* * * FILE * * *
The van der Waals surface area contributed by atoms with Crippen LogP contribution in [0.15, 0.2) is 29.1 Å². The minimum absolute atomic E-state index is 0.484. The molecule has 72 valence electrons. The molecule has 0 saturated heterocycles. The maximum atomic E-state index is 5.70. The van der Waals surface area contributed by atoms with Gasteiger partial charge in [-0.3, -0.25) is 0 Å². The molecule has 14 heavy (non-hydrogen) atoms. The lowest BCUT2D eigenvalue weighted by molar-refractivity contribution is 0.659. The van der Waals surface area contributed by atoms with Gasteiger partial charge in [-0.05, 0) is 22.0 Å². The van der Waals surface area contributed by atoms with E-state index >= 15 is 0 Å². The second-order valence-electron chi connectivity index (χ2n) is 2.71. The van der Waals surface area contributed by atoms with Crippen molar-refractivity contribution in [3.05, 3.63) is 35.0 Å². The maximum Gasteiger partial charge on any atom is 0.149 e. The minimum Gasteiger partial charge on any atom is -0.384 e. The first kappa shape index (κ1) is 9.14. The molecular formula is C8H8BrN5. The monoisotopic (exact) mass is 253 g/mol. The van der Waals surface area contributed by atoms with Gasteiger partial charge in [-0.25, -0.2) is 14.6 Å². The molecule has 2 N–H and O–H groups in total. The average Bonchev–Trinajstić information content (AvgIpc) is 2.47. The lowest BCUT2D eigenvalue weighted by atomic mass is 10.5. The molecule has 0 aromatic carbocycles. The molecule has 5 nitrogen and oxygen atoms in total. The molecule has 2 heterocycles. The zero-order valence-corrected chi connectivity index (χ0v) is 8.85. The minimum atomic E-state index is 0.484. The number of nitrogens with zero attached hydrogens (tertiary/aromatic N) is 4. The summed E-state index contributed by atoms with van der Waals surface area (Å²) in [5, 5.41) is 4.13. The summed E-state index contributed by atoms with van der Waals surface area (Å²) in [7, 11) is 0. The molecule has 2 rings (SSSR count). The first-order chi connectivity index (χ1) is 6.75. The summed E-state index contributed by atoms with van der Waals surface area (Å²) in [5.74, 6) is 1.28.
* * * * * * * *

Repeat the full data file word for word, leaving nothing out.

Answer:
The van der Waals surface area contributed by atoms with Crippen LogP contribution in [0.15, 0.2) is 29.1 Å². The minimum absolute atomic E-state index is 0.484. The molecule has 72 valence electrons. The molecule has 0 saturated heterocycles. The maximum atomic E-state index is 5.70. The van der Waals surface area contributed by atoms with Gasteiger partial charge in [-0.3, -0.25) is 0 Å². The molecule has 14 heavy (non-hydrogen) atoms. The lowest BCUT2D eigenvalue weighted by molar-refractivity contribution is 0.659. The van der Waals surface area contributed by atoms with Gasteiger partial charge in [-0.05, 0) is 22.0 Å². The van der Waals surface area contributed by atoms with E-state index >= 15 is 0 Å². The second-order valence-electron chi connectivity index (χ2n) is 2.71. The van der Waals surface area contributed by atoms with Crippen molar-refractivity contribution in [3.05, 3.63) is 35.0 Å². The maximum Gasteiger partial charge on any atom is 0.149 e. The minimum Gasteiger partial charge on any atom is -0.384 e. The first kappa shape index (κ1) is 9.14. The molecular formula is C8H8BrN5. The monoisotopic (exact) mass is 253 g/mol. The van der Waals surface area contributed by atoms with Gasteiger partial charge in [-0.25, -0.2) is 14.6 Å². The molecule has 2 N–H and O–H groups in total. The average Bonchev–Trinajstić information content (AvgIpc) is 2.47. The lowest BCUT2D eigenvalue weighted by atomic mass is 10.5. The molecule has 0 aromatic carbocycles. The molecule has 5 nitrogen and oxygen atoms in total. The molecule has 2 heterocycles. The zero-order valence-corrected chi connectivity index (χ0v) is 8.85. The minimum atomic E-state index is 0.484. The number of nitrogens with zero attached hydrogens (tertiary/aromatic N) is 4. The summed E-state index contributed by atoms with van der Waals surface area (Å²) in [5, 5.41) is 4.13. The summed E-state index contributed by atoms with van der Waals surface area (Å²) in [7, 11) is 0. The molecule has 2 rings (SSSR count). The first-order chi connectivity index (χ1) is 6.75. The summed E-state index contributed by atoms with van der Waals surface area (Å²) in [5.74, 6) is 1.28.